The ongoing U.S. economic expansion is the longest on record and shows no signs of slowing down, according to a freight sector report by ACT Research Co.
The current expansion has now surpassed the previous cycle record (1992-2001) by eight months and counting. "And with solid consumer fundamentals, no obvious imbalances, and already having weathered the manufacturing downturn to date, it is harder to see a recession now than it was six months ago," the Columbus, Ind.-based analyst and forecasting firm said today.
That assessment comes from the firm's latest "North American Commercial Vehicle Outlook," a report designed to forecast the future of the industry, looking at the next one to five years, with the objective of giving original equipment manufacturers (OEMs), tier 1 and tier 2 suppliers, and investment firms the information needed to plan accordingly. The report covers market conditions for medium and heavy-duty trucks/tractors and trailers, the macroeconomies of the U.S., Canada, and Mexico, publicly-traded carrier information, oil and fuel price impacts, freight and intermodal considerations, and regulatory environment impacts.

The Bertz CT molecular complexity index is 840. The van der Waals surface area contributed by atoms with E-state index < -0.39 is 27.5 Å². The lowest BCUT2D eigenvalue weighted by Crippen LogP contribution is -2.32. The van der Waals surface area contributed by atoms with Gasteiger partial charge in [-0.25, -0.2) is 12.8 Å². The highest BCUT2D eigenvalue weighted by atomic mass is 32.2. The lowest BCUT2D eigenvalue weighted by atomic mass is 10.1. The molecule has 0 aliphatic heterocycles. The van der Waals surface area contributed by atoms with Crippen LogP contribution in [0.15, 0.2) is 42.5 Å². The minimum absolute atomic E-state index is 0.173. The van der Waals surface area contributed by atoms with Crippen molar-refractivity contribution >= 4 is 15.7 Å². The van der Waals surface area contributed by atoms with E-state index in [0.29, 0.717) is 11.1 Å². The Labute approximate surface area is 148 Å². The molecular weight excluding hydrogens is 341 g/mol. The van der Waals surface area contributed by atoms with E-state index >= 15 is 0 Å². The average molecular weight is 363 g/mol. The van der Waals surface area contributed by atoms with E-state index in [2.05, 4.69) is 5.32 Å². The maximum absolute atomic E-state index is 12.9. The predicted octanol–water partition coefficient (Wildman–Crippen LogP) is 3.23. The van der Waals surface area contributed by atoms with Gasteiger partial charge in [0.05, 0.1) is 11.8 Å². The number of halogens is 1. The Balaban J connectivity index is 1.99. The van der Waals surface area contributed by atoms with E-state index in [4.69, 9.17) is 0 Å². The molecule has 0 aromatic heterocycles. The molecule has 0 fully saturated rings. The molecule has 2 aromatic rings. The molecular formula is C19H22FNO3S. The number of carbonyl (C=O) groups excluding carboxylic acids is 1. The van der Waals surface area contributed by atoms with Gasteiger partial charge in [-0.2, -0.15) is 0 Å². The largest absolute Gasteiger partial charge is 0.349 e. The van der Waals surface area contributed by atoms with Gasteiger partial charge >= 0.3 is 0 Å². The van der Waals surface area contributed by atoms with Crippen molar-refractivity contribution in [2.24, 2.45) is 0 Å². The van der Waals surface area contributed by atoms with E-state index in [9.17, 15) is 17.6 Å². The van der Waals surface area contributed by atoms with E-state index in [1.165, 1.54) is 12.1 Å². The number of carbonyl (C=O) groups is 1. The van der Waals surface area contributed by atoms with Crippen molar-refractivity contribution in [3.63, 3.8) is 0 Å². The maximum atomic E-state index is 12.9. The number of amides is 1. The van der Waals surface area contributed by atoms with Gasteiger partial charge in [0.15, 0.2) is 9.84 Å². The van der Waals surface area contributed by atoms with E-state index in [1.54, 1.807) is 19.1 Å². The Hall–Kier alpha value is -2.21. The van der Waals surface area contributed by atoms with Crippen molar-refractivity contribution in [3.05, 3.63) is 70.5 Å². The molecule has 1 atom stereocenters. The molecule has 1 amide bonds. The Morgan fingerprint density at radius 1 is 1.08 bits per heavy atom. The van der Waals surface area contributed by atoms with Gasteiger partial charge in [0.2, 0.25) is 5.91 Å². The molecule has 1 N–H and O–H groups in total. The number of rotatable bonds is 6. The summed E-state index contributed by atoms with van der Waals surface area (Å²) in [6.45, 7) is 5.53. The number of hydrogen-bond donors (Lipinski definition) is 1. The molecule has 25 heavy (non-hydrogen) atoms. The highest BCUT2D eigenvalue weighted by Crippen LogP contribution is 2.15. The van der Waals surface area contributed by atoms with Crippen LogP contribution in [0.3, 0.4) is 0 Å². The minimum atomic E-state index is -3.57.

"Starting with the caveat [warning about] 'exogenous events,' our outlook calls for an uninterrupted economic expansion through the five-year forecast horizon," Kenny Vieth, ACT's president and senior analyst, said in a release. "While the economic cycle is presently at a low ebb, signs of any step-downs from here are moderating. While there are data points that remain negative—industrial production was still contracting as recently as December—others are suggesting the bottom is passing."
ACT found that "freight-generating sectors of the economy [are] starting to mend" as the current freight cycle is poised to rebound from its trough, indicated by statistics showing the country's freight slump is in the sixth quarter of what is typically an eight-quarter process, Vieth said.
ACT Research: Freight-Generating Sectors Starting to Mendhttps://t.co/YMZDEpHYCk— ACT Research (@actresearch) February 10, 2020